For readers who casually follow the work of Sam Harris, known first and foremost for his consistent lambasting of all things religion, his new book, “Waking Up: A Guide to Spirituality Without Religion,” might come as an unexpected addition to the author’s bibliography given the common association of spirituality with religion. This means that Harris had to be careful not to scare away an audience of book-buyers who would be reluctant to take seriously the spiritual musings of a New Atheist while ensuring his loyal fans wouldn’t think he went off the deep end and became a New Ageist. It is perhaps this balancing act that caused “Waking Up,” a work of spirituality meets self-help meets science, to lack both philosophical rigour and a clear prescription for newcomers to spirituality. But no one should be unduly worried, Harris’ guide, flaws and all, offers an interesting turn within the secular, and New Atheist, discourse that deserves genuine attention from researchers and laypeople alike.
Using quantitative studies Sarah Wilkins-Laflamme discusses how religious nones demonstrate greater commitment to liberal family values in areas of high religious disaffiliation, impacting upon the value divide between the unaffiliated and their more religiously committed neighbours.
It has been shown time and time again that the religiously unaffiliated (those who declare they have no religion when asked) tend to be more liberal in their views towards gender roles, sexuality and abortion compared with the religious in Western nations (Finke and Adamczyk 2008; Norris and Inglehart 2004; Putnam and Campbell 2010). One of the principal mechanisms behind this relationship between religious affiliation and conservative moral values is institutional religiosity’s role in shaping such attitudes. Individuals raised and actively participating in a religious group are more likely to adopt and adhere to this group’s beliefs about what is right or wrong (Hayes 1995; Layman 2001; Nicolet and Tresch 2009; Raymond 2011). Religious ‘nones’ on the other hand are removed from such institutions which often promote more conservative value orientations. Continue reading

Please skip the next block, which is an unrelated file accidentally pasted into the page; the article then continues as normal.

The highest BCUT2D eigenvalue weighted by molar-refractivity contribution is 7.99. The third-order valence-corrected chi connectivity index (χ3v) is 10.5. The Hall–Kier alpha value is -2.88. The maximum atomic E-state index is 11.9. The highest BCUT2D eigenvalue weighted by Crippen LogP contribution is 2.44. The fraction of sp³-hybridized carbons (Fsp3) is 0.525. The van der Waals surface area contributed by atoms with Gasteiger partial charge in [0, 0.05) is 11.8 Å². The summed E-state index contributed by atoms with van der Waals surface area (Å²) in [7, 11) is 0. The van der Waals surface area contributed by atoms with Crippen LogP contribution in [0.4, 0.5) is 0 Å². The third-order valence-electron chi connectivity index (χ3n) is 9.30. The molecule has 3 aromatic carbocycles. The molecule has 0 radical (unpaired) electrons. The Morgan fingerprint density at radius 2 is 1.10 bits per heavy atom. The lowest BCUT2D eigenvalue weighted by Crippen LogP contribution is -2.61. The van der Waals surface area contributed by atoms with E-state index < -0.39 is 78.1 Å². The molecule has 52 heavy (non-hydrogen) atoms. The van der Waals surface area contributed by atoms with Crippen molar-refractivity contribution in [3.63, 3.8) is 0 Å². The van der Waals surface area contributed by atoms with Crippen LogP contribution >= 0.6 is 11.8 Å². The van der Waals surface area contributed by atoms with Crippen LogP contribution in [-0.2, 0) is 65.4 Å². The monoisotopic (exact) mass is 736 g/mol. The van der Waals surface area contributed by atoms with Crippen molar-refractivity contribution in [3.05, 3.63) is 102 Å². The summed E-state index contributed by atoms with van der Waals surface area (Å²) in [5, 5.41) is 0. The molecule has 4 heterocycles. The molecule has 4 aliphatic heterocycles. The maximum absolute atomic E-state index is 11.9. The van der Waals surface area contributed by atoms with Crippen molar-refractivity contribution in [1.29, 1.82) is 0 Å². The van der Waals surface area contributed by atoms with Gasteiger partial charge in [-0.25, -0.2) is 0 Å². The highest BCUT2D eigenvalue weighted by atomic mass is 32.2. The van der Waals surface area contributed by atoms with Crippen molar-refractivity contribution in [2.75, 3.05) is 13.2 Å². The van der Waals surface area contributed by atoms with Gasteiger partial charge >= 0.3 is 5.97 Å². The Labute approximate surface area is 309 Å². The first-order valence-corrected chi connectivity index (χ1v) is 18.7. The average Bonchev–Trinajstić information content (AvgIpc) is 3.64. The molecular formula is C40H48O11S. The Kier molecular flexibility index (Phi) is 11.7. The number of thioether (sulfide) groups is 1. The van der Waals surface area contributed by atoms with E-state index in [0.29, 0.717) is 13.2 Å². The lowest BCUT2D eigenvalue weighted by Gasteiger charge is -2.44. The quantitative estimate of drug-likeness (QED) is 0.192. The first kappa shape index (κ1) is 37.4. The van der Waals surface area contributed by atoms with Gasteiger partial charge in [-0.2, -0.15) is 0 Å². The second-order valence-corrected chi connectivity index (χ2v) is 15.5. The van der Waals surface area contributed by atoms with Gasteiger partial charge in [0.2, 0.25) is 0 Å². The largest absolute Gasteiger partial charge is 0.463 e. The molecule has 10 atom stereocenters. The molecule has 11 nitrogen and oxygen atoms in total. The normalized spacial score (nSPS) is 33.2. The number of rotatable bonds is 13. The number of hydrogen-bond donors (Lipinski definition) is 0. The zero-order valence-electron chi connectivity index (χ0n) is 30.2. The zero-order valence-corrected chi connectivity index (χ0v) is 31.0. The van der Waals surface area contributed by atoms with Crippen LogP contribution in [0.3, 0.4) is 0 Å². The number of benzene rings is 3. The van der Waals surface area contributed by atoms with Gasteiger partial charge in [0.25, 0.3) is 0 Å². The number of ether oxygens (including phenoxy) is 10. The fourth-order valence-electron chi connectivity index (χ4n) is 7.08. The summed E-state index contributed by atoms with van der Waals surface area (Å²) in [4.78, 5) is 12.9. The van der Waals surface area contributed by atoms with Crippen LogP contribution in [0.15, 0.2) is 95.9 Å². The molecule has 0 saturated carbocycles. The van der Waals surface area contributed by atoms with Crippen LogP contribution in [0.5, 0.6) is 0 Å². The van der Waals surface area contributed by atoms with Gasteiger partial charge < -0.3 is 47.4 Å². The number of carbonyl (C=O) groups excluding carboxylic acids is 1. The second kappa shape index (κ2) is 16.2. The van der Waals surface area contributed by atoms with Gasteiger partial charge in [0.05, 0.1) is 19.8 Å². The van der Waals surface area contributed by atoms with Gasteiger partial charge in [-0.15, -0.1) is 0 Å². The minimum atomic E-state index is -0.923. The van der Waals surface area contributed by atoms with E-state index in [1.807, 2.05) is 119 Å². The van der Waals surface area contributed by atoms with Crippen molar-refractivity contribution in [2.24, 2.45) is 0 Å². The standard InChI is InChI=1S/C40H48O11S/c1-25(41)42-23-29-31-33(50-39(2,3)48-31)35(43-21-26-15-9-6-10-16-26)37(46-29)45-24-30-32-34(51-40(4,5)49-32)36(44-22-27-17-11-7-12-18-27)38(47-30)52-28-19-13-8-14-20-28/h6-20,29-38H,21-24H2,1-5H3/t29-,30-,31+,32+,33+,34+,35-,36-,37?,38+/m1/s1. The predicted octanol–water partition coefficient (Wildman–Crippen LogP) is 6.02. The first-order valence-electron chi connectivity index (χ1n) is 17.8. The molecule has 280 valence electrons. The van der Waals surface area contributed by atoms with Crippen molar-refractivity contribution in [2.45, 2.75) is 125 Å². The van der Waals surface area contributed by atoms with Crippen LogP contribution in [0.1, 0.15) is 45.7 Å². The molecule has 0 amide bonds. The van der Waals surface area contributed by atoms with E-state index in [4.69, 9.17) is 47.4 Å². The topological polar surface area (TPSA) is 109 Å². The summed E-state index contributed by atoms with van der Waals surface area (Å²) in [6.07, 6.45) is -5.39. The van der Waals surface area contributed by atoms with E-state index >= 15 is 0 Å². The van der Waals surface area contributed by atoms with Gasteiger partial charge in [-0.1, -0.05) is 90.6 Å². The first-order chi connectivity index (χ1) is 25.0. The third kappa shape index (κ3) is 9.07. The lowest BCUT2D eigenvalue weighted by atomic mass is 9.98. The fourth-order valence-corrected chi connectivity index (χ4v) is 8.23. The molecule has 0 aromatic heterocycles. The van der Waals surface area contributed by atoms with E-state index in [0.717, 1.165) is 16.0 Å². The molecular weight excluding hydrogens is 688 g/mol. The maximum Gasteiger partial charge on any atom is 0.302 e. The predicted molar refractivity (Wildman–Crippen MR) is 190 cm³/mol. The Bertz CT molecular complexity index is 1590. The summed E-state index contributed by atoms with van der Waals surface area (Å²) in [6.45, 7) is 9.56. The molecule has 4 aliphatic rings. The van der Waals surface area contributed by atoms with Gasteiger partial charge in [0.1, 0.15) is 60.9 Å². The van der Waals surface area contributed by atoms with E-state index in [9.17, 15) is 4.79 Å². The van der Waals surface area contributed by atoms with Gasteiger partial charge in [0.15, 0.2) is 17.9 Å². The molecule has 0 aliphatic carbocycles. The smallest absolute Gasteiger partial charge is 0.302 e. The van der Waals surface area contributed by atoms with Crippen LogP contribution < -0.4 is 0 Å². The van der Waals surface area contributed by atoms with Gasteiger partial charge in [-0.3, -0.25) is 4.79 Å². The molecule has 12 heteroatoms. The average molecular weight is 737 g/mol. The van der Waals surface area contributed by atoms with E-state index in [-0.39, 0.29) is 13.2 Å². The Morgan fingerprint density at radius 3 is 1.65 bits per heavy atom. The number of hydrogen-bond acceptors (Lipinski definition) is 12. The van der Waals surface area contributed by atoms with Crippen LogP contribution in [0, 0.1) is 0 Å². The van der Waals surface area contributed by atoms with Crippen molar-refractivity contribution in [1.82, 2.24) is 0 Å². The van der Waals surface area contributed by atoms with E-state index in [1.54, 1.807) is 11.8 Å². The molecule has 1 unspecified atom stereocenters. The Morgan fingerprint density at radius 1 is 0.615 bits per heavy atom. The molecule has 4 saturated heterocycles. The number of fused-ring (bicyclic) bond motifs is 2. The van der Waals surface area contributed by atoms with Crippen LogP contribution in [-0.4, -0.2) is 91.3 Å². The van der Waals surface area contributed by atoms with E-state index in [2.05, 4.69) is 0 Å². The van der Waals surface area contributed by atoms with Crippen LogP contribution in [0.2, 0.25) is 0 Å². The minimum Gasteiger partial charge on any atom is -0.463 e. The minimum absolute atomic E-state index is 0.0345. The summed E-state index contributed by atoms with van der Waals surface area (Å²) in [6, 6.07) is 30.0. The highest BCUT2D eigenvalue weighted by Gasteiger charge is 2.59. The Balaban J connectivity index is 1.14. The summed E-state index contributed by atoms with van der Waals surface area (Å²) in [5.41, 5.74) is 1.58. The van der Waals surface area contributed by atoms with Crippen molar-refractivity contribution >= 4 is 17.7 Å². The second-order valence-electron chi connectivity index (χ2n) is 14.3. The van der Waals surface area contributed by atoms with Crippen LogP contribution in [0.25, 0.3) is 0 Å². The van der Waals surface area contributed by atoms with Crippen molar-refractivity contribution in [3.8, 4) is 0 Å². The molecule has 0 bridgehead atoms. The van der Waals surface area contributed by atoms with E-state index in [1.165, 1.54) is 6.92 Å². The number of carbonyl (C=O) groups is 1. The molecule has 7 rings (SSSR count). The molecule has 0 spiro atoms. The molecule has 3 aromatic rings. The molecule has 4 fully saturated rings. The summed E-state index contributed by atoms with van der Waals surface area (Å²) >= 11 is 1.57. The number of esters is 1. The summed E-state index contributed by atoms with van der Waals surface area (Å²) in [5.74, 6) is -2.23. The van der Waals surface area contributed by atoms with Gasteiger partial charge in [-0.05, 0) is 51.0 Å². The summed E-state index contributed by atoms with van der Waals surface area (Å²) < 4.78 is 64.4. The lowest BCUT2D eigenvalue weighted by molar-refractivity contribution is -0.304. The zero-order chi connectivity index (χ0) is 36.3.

On 4th September 2014 Lorna Mumford was part of the ‘Discursive and Material Approaches to the Study of Atheism and Non-religion’ panel at the British Association for the Study of Religions’ annual conference hosted by The Open University in Milton Keynes. Here she reflects on the presentations and key themes that emerged.
The aim of the ‘Discursive and Material Approaches to the Study of Atheism and Non-religion’ panel was to move away from focusing on purely propositional understandings of atheism and nonreligion, toward exploring the manifestations of nonreligion through material objects and within discursive contexts. Continue reading
Elliot Hanowski draws on the history of Canadian unbelief to argue that ideological labels should not overshadow the pragmatic way unbelievers of all stripes actually behaved when dealing with the broader society.
Ideas never stay pure and unadulterated when they spread through human societies. Likewise, ideological labels rarely reflect the pragmatic ways human beings appropriate, revise, and apply those ideologies based on the needs of the moment. Historians of nonreligion, who often trace the social history of ideas, need to be keenly aware of this fact. For example, the twentieth century saw a wide variety of labels applied to unbelievers: from rationalists, humanists and freethinkers, to secular socialists, anarchists and communists. Their diversity has been one reason that a unified social history of unbelief has been slow to develop. A broader approach is possible, but it will require historians to look at unbelievers not just as repositories of a particular intellectual formulation, but as people who took practical steps to navigate and contest a culture that was hostile to their views. Continue reading